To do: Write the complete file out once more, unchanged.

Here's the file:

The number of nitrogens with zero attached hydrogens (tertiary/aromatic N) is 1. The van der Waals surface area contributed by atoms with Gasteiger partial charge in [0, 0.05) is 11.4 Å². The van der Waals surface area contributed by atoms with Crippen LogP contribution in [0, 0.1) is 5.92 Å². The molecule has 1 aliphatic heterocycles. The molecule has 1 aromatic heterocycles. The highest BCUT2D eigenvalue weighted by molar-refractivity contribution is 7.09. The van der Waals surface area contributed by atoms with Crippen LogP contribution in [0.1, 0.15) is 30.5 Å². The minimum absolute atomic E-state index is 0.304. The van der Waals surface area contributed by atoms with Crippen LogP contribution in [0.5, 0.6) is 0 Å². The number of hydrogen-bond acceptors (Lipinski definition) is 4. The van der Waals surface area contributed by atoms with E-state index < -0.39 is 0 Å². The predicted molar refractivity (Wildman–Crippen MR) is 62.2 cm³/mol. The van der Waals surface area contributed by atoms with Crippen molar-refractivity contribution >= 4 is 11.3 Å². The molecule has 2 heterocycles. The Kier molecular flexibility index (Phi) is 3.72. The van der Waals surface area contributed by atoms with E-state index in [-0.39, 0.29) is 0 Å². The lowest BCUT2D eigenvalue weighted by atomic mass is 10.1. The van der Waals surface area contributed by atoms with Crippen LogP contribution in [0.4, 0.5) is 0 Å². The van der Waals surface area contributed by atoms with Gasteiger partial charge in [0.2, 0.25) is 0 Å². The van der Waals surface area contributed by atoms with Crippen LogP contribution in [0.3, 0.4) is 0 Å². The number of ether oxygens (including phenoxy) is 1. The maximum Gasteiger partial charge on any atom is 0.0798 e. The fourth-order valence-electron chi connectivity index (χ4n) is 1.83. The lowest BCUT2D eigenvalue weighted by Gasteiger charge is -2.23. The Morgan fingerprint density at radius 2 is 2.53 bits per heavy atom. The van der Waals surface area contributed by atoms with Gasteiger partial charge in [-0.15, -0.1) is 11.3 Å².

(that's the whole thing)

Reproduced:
The number of nitrogens with zero attached hydrogens (tertiary/aromatic N) is 1. The van der Waals surface area contributed by atoms with Gasteiger partial charge in [0, 0.05) is 11.4 Å². The van der Waals surface area contributed by atoms with Crippen LogP contribution in [0, 0.1) is 5.92 Å². The molecule has 1 aliphatic heterocycles. The molecule has 1 aromatic heterocycles. The highest BCUT2D eigenvalue weighted by molar-refractivity contribution is 7.09. The van der Waals surface area contributed by atoms with Crippen LogP contribution in [0.1, 0.15) is 30.5 Å². The minimum absolute atomic E-state index is 0.304. The van der Waals surface area contributed by atoms with Crippen LogP contribution in [0.5, 0.6) is 0 Å². The number of hydrogen-bond acceptors (Lipinski definition) is 4. The van der Waals surface area contributed by atoms with E-state index < -0.39 is 0 Å². The predicted molar refractivity (Wildman–Crippen MR) is 62.2 cm³/mol. The van der Waals surface area contributed by atoms with Crippen molar-refractivity contribution >= 4 is 11.3 Å². The molecule has 2 heterocycles. The Kier molecular flexibility index (Phi) is 3.72. The van der Waals surface area contributed by atoms with E-state index in [-0.39, 0.29) is 0 Å². The lowest BCUT2D eigenvalue weighted by atomic mass is 10.1. The van der Waals surface area contributed by atoms with Crippen LogP contribution in [0.4, 0.5) is 0 Å². The van der Waals surface area contributed by atoms with Gasteiger partial charge in [0.2, 0.25) is 0 Å². The van der Waals surface area contributed by atoms with Crippen LogP contribution in [0.3, 0.4) is 0 Å². The number of ether oxygens (including phenoxy) is 1. The maximum Gasteiger partial charge on any atom is 0.0798 e. The fourth-order valence-electron chi connectivity index (χ4n) is 1.83. The lowest BCUT2D eigenvalue weighted by Gasteiger charge is -2.23. The Morgan fingerprint density at radius 2 is 2.53 bits per heavy atom. The van der Waals surface area contributed by atoms with Gasteiger partial charge in [-0.15, -0.1) is 11.3 Å².